IQ & Wealth, Part 2

For months, Taleb has been arguing that the correlation between wealth and IQ is non-existent. He posted the following scatter plot from the Zagorsky, 2007 study below, but note how he chops off the bottom:

It’s worse than I thought because in my original post I did not mention the fact that Taleb blocked out the data. This is important because the the barchart plot measures median wealth for each IQ level, so by chopping off the bottom, the mean matters more, so therefore the correlation weakens and may be non-existent. This is because there is a dense clustering of people with IQs between 70 and 100 who have a low net worth. Also, the top is chopped off at $230k, because the y-axis of the plot does not go beyond that, which also bolsters Taleb’s thesis. You cannot do that though. Truncating/omitting the data that disproves your thesis epitomizes intellectual dishonesty.

A Google search shows that Taleb is not the only one who holds this wrong belief that IQ is not predictive of net worth. I have seen the Zagorsky study referenced even as recently as 2015 to support this erroneous conclusion.

There are three flaws with the Zagorsky study:

1. The top is truncated at $230k. It’s conceivable that very-high net worth (>$1mm) is strongly positively correlated with IQ.

2. It uses old data. The study follows “young baby boomers 21 times between 1979 and 2004,” which is many decades ago. However, recent trends in technology, ‘the information age’, automation, and the post-2009 bull market has created an economic environment that likely strengthens the correlation between wealth and IQ, whereas in the 50’s-90’s, the correlation was weaker.

3. Today’s investors have many more options to invest and grow their wealth, compared to generations ago, such as low-cost index funds, 401ks, roth IRAs, etc.

I think “Reddit test” is better, because it’s most applicable to today’s economic environment and how people define actual wealth. Instead of finding correlations between all levels of wealth, let’s just focus on wealth above $500,000, which is considered the minimum threshold for a “high net-worth investor,” because that is what people have in mind when they think of ‘wealth’, not the difference between $30k versus $100k. Although this cut-off may seem arbitrary, we’re interested in uncommonly high wealth; the cut-off could just as easily be $400,000 or $600,000, but if it’s too high then finding enough data will be difficult. And let’s restrict age to <40, because older people tend to be wealthier than young people, by virtue of working longer and compounding money longer. We're interested in studying people who accumulate a lot of wealth early in life. It's more impressive when a young person accumulates a high-net-worth than an older person who does so. It is also possible to run this on other IQ intervals, such as 110-120, and 100-110, etc. to test for robustness of findings. The odds ratio is a useful tool for quantifying the strength of the association between two variables, those being high-net-worth and IQ. So based on the above conditions, according to empirical evidence of self-reported net worth on personal finance and investing subs by Reddit users, my hypothesis is, the odds ratio of having an IQ above 120 and a net worth >$500,000 is way higher than a control average-IQ group. I predict it’s not even close. Maybe you’ll get a single tradesman who worked 80 hours a week or a lucky entrepreneur or two in a low-tech field, but it’s high-IQ all the way. This blows out of the water the argument that there is no link between the attainment of a high-net-worth at an early age and IQ. People like Taleb think their out-dated, manipulated scatter plots can override the manifestly obvious empirical evidence that proves them wrong.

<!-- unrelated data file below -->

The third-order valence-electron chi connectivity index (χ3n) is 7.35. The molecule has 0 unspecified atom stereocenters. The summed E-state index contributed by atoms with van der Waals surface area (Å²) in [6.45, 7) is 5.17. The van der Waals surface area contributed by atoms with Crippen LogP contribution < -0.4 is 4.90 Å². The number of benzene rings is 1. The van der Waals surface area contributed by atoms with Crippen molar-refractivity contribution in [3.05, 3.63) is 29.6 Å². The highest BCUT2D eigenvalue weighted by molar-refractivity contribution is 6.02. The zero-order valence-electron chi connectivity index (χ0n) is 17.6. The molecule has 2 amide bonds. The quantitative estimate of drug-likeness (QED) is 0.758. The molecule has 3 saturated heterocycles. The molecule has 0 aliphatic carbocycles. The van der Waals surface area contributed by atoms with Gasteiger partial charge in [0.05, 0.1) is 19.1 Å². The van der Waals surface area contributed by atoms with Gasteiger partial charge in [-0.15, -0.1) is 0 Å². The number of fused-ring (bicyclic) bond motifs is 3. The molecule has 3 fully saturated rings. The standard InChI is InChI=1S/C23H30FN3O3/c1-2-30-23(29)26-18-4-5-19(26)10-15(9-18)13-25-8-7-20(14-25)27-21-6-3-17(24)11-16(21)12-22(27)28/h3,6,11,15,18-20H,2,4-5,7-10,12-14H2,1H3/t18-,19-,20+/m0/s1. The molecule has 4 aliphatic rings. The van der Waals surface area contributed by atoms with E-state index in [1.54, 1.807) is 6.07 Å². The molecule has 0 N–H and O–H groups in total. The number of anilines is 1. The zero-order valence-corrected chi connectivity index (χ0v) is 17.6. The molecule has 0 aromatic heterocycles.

So the experiment could work as follows: suppose, hypothetically, you have a sample of 100 people with IQs below 120, and 30 with IQs above 120. And in the first group, 4 have a reported net-worth of over $500,000, and in the second group it’s 6.

So using an odds ratio calculator (with the variables a=30,c=100,b=6,d=4) to expedite the computation, we have:

Odds ratio 0.2000
95 % CI: 0.0529 to 0.7557
z statistic 2.373
Significance level P = 0.0176

Which is a low enough p-value to be considered statistically significant, with a confidence level of over 98%.

To test the robustness of this, one can modify the parameters, such as lowering or raising IQ and the net-worth threshold.